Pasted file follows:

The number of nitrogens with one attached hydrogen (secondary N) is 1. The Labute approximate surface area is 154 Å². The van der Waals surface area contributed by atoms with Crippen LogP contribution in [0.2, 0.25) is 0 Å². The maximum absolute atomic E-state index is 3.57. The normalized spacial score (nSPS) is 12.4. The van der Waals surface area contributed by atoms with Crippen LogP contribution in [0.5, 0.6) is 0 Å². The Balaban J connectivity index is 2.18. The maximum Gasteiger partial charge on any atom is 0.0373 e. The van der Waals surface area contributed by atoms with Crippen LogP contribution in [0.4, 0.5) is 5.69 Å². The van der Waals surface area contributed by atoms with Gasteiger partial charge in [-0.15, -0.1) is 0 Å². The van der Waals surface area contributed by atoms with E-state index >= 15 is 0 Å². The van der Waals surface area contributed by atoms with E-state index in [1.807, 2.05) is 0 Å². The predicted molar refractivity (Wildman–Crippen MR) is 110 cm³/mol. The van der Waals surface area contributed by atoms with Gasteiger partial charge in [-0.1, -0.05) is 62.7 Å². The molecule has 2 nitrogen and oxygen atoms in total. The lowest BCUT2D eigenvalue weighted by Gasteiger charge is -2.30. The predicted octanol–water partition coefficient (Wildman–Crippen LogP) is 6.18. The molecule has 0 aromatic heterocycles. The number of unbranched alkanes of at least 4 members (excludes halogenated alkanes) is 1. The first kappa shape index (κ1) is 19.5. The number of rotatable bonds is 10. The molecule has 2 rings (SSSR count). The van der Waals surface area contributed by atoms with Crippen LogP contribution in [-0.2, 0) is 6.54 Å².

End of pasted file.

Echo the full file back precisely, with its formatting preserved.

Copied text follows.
The number of nitrogens with one attached hydrogen (secondary N) is 1. The Labute approximate surface area is 154 Å². The van der Waals surface area contributed by atoms with Crippen LogP contribution in [0.2, 0.25) is 0 Å². The maximum absolute atomic E-state index is 3.57. The normalized spacial score (nSPS) is 12.4. The van der Waals surface area contributed by atoms with Crippen LogP contribution in [0.5, 0.6) is 0 Å². The Balaban J connectivity index is 2.18. The maximum Gasteiger partial charge on any atom is 0.0373 e. The van der Waals surface area contributed by atoms with Crippen LogP contribution in [0.4, 0.5) is 5.69 Å². The van der Waals surface area contributed by atoms with Gasteiger partial charge in [-0.15, -0.1) is 0 Å². The van der Waals surface area contributed by atoms with E-state index >= 15 is 0 Å². The van der Waals surface area contributed by atoms with E-state index in [1.807, 2.05) is 0 Å². The predicted molar refractivity (Wildman–Crippen MR) is 110 cm³/mol. The van der Waals surface area contributed by atoms with Gasteiger partial charge in [-0.1, -0.05) is 62.7 Å². The molecule has 2 nitrogen and oxygen atoms in total. The lowest BCUT2D eigenvalue weighted by Gasteiger charge is -2.30. The predicted octanol–water partition coefficient (Wildman–Crippen LogP) is 6.18. The molecule has 0 aromatic heterocycles. The number of unbranched alkanes of at least 4 members (excludes halogenated alkanes) is 1. The first kappa shape index (κ1) is 19.5. The number of rotatable bonds is 10. The molecule has 2 rings (SSSR count). The van der Waals surface area contributed by atoms with Crippen LogP contribution in [-0.2, 0) is 6.54 Å².